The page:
Gas the cornerstone of Venezuela's energy sector investment campaign April 24, 2000
Gas E&P Venezuela's total gas resource is estimated at 227 tcf, of which the 146 tcf of proven reserves places the country No. 1 in Latin America and No. 7 worldwide.A proposal by Enron Corp. to build a single-train LNG export plant, with capacity of 2 million tonnes/year, at Jose.
Natural gas forms the cornerstone of Venezuela's current efforts to attract foreign investment to its energy sector. That is a dramatic turnabout from the situation of just a few years ago, when the government and state petroleum company Petroleos de Venezuela SA pushed for foreign investment to help the country quickly ramp up its oil production. A change of government and of management at PDVSA has resulted in a decided shift in emphasis away from the oil initiatives (OGJ, Apr. 17, 2000, p. 25).
Venezuelan President Hugo Chavez Frias and his Energy and Mines Minister Al! Rodriguez Araque have vowed to establish a strong natural gas industry in a country where most of the gas production currently is flared or reinjected to maintain reservoir pressure in oil fields.
Project Gas gets under way in earnest this month, when PDVSA unit PDVSA Gas unveils a tender for 10-15 gas-prospective blocks to be auctioned this summer to private foreign and domestic petroleum companies. PDVSA has estimated that these blocks could attract exploration and production investments totaling as much as $10 billion during the next 10 years.
Some analysts and prospective investors question the feasibility of such an ambitious agenda, claiming that Project Gas is more politically driven than market-driven. Their view is that interest in the gas E&P initiative will at first be reined by Venezuela's current lack of gas infrastructure and lack of potential end users-and by uncertainty over the country's volatile political climate. (Countrywide elections are slated for May 28, including a presidential race that has recently attracted a surprisingly strong opposition candidate. Political analysts in Caracas say that a Chavez defeat might also doom Project Gas.)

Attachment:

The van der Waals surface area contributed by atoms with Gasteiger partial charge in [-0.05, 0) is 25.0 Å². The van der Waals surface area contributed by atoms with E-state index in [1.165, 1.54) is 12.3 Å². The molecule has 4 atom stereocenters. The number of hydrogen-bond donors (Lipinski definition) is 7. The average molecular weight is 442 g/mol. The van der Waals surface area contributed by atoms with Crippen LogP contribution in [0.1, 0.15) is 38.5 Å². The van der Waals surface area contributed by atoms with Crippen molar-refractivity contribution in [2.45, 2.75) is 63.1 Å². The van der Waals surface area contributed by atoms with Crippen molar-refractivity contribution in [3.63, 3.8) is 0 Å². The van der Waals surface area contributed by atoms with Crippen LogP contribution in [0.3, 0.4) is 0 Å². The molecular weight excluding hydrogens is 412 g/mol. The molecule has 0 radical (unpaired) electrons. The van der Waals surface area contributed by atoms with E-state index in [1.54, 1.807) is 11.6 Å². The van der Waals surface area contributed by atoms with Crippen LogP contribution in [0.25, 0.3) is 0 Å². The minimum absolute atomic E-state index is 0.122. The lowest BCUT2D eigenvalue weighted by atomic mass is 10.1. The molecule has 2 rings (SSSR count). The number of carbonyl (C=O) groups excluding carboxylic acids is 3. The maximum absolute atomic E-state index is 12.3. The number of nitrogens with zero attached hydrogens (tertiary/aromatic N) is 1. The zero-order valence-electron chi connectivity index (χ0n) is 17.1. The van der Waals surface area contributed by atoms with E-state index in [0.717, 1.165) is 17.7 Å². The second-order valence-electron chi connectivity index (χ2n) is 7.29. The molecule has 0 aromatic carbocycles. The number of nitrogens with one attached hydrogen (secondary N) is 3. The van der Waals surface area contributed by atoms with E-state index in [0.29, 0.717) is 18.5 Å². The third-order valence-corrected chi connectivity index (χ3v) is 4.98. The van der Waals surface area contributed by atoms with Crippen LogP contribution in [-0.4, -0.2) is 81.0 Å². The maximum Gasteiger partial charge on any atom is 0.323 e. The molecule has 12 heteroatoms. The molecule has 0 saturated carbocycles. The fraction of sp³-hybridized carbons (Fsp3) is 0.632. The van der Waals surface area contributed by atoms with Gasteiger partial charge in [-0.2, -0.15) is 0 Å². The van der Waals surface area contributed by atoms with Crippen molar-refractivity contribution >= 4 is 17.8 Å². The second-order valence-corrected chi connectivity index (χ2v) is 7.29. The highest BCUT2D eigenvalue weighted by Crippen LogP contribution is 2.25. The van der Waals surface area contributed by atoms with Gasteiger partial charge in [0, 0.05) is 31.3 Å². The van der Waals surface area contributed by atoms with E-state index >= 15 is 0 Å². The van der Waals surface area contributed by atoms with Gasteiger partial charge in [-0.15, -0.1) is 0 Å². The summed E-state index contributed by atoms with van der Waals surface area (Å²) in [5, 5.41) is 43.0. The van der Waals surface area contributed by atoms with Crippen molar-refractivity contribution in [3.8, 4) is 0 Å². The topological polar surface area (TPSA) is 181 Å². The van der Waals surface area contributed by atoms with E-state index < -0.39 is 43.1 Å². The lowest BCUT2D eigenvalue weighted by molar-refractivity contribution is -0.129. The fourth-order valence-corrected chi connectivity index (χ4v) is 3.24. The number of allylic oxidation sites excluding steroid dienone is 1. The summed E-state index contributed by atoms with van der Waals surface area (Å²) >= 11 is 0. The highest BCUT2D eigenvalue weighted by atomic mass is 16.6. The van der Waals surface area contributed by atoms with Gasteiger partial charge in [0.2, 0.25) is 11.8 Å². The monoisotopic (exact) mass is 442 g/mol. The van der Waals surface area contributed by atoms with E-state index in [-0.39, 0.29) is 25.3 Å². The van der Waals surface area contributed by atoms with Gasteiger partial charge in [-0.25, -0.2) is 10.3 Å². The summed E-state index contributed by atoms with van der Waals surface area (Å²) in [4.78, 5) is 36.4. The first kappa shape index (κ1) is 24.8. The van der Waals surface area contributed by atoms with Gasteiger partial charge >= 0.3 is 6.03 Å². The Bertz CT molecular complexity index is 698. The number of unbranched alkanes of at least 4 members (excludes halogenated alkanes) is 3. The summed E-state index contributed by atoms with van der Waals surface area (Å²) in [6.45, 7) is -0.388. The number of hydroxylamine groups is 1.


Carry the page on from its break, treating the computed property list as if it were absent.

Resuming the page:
On the plus side, say proponents of Project Gas, is a new gas
at first glance, has created a promising climate for investment in the
country's natural gas industry (OGJ, Apr. 10, 2000, p. 27). In
concerns about infrastructure and end users, PDVSA also has undertaken
PDVSA Gas in February started work on a tender for a strategic partner to operate and expand the gas pipeline from the major gas producing center at Anaco to the petrochemical and industrial center at Jose on the coast at a cost of $120 million. The initial expansion would boost capacity to 800 MMcfd from the current 600 MMcfd. A second tender would involve operatorship and expansion of a gas pipeline from Barbacoas to Margarita Island at a cost of $80 million. Both pipeline project tenders are to be ready by July.
Subsequent tenders are planned for the Anaco-Barquisimeto and
Ordaz pipeline projects.
Pigap III, also a BOO project, which is being prepared for a
It also involves gas compression and could include the sale of the
I facility, which PDVSA currently operates. Total capacity is pegged at
1 bcfd. Sercogas, being prepared for tender, which entails a